Proposed Toronto police budget cut would pose ‘unacceptable risk’ to public safety: Chief Demkiw

Toronto Police Chief Myron Demkiw said Thursday that plans to cut more than $12 million out of the proposed police budget would create an “unacceptable risk” to public safety amid increased emergency calls that officers are already struggling to keep pace with.

The Toronto Police Service has put forward what Demkiw called a “modest” 1.7 per cent ($20 million) increase to the police budget, amounting to a total of $1.186 billion.

But in her first proposed budget, Mayor Olivia Chow wants that number cut by more than $12 million — money that Demkiw says is sorely needed to ensure public safety.

Addressing the budget committee on Thursday morning flanked by the entire command of the Police Service Board, Demkiw painted a grim picture of a police force struggling to respond to emergency calls and deal with a growing number of demonstrations across the city.

“I’m committed to supporting Mayor Chow and to working with her during these challenging times,” he said. “However, the city staff recommended budget for policing amounts to a significant cut to what we need.”

“Any reduction to our modest, below-the-rate-of-inflation ask of 1.7 per cent will present an unacceptable risk to our ability to provide the adequate and effective police services that are required by legislation.”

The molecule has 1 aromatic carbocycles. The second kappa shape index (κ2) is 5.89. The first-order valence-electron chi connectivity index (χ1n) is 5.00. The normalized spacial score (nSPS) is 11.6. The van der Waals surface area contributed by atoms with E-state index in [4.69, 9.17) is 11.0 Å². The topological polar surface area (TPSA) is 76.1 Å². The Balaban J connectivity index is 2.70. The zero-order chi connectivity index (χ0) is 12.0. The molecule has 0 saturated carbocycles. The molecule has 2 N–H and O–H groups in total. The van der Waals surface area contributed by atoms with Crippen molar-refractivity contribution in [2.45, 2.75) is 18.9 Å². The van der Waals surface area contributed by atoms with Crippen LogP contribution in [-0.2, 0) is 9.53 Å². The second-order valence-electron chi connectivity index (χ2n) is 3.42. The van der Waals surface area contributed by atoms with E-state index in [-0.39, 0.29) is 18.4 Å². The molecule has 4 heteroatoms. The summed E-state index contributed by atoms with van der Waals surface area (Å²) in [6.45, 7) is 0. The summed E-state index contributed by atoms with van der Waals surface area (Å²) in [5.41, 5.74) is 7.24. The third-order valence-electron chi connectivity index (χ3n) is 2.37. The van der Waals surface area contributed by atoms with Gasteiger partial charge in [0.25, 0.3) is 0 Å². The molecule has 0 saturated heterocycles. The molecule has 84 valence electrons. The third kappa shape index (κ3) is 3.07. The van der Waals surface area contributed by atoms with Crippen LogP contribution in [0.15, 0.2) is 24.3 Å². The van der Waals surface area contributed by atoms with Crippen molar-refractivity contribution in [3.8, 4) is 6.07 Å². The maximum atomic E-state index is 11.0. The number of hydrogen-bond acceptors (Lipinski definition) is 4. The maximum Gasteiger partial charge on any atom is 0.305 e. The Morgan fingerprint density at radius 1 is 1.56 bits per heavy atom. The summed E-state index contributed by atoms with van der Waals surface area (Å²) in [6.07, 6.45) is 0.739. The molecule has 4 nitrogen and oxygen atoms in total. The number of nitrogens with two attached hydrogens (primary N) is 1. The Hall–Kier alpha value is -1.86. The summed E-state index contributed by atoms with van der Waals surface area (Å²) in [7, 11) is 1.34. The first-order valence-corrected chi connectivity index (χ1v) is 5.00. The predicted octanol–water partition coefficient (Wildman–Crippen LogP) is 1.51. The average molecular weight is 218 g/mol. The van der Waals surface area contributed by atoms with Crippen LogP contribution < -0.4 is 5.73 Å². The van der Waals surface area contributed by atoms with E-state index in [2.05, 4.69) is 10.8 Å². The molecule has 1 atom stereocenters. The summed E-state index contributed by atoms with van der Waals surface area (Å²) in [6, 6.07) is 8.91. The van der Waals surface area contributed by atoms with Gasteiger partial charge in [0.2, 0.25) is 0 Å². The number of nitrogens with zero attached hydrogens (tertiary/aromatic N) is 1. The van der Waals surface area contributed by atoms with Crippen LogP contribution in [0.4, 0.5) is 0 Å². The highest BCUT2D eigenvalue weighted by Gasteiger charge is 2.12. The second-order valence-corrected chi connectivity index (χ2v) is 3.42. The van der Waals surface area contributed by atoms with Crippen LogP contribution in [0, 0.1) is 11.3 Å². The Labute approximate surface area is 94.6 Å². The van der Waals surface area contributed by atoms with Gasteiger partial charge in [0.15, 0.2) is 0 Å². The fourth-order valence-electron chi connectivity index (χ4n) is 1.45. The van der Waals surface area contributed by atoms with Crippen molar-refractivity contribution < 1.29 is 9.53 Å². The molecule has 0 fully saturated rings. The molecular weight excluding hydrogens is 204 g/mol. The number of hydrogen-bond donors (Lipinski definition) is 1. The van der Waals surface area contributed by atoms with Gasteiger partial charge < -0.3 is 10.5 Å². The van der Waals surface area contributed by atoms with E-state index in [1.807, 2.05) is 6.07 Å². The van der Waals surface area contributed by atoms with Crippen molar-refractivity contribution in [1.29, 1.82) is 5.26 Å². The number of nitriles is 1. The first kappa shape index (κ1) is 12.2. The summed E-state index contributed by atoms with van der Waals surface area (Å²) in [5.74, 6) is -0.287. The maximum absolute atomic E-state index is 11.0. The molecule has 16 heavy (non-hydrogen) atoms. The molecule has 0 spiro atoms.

“I do ask the city — what options were weighed to determine that a $12.6 million cut to policing was responsible and would not impact public safety?”

The police chief argued that citizens will suffer in the face of a growing population while allocation to “public safety continues to decrease.”

He used the example of police response times to 911 emergency calls as evidence of the growing strain on officers that would only be exacerbated by Chow’s proposed cut.

“As response times to emergency 911 calls continue to increase and the service often has no cars available to attend as it stands now, a cut of this magnitude will further degrade our capacity to respond quickly to protect our residents.”

“Our response times to priority one emergency calls is an unprecedented and dangerous high of 22 minutes. I hope you agree that our city’s residents deserve better.”

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